Crowded House – Woodface (1991)
To the claustrophobic, a crowded house is an unappealing notion.
Hopefully the band name does not scare off potential fans as the appeal of Woodface is difficult to deny.
With their third record, Crowded House set the tone for the middle of the road in the 90s. Think Toad the Wet Sprocket, Hootie & the Blowfish. Maybe not the most exhilarating records in the world but never anything less than pleasant.
The hits were numerous:
– Fall on Your Feet, the ballad with a driving beat similar to With or Without You
– Weather With You is as charming as pop music gets
– Four Seasons in One Day is an effective change in pace & tone, somewhat like the respite provided by And I love her in its placement between more up-tempo numbers on A Hard Day’s Night
– It’s only Natural would have been another natural single choice, an obvious fit for a lead single.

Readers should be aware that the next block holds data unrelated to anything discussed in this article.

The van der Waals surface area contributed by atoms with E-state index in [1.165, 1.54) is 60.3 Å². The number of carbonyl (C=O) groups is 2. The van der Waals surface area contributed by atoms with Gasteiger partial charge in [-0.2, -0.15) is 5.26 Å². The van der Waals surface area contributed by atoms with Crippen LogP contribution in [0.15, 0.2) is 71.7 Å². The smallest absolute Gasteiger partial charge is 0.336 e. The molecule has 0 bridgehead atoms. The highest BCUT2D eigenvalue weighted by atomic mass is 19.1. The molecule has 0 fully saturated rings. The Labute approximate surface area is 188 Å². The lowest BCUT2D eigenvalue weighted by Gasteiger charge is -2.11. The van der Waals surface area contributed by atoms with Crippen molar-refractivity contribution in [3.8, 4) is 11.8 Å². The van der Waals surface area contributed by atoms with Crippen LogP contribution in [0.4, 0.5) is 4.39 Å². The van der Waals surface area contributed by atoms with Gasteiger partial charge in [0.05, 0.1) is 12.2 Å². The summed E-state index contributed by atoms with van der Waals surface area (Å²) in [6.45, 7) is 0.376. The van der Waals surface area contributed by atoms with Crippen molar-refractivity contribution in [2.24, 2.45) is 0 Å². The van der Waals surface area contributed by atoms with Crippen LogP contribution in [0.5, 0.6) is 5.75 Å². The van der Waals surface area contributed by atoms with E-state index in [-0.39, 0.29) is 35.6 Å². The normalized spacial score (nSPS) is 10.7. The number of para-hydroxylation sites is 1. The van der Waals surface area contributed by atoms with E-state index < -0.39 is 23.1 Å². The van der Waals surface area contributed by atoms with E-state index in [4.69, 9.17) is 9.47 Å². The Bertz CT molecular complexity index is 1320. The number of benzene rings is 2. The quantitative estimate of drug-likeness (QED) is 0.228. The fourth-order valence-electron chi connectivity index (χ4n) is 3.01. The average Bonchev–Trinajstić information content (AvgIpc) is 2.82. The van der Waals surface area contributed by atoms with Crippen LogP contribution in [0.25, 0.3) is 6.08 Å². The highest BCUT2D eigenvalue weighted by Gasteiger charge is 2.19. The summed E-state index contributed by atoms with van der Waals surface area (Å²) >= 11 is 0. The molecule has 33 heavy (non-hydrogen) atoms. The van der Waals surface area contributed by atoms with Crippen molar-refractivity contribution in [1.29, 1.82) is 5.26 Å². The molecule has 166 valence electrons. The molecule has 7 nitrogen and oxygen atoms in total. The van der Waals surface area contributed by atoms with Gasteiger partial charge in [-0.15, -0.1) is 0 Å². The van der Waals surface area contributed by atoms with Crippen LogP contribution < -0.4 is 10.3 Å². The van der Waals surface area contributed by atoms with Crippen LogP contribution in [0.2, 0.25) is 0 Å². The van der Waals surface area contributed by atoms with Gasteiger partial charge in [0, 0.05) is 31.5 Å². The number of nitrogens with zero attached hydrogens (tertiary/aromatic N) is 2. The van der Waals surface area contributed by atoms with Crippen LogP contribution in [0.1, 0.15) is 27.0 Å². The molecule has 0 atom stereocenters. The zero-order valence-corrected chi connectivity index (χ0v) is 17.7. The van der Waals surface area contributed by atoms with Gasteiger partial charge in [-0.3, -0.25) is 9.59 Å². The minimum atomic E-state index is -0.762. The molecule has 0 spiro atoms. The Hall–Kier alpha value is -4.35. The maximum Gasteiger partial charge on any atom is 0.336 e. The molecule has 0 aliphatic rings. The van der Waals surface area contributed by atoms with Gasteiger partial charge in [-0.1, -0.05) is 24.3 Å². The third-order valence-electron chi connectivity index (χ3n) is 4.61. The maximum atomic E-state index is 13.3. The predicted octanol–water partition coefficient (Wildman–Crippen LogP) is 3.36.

So of course the lead promotional single was…the U.S.-criticizing opening track, Chocolate Cake? To quote Ned Flanders, oopsie doodle.
Citizens of any country generally don’t respond well to being criticized by foreigners.
Exhibit A: Billy Bob Thornton suggesting Canadians were “mashed potatoes without gravy.” After his immature interview went viral, he hastily pulled out of his Canadian tour, citing health concerns.
Exhibit B: The recent cancellation of Piers Morgan’s CNN talk show. With the benefit of hindsight, unsurprisingly, Americans weren’t terribly fond of a recent British import telling them about problems with gun control in the USA.
Crowded House didn’t strike me as a group that would be intentionally provocative. Which made their lead single choice so bizarre: what was Crowded House &/or their label thinking releasing Chocolate Cake with the lyric, “excess of fat on [their] American bones” ?
Did Americans really want to be scolded about their body mass indices by a pop group from Australia & New Zealand? Crowded House is not Eminem; this is not the kind of group that should be actively seeking out & thriving on controversy!
The single misstep aside, the rest of the album should cause little offense.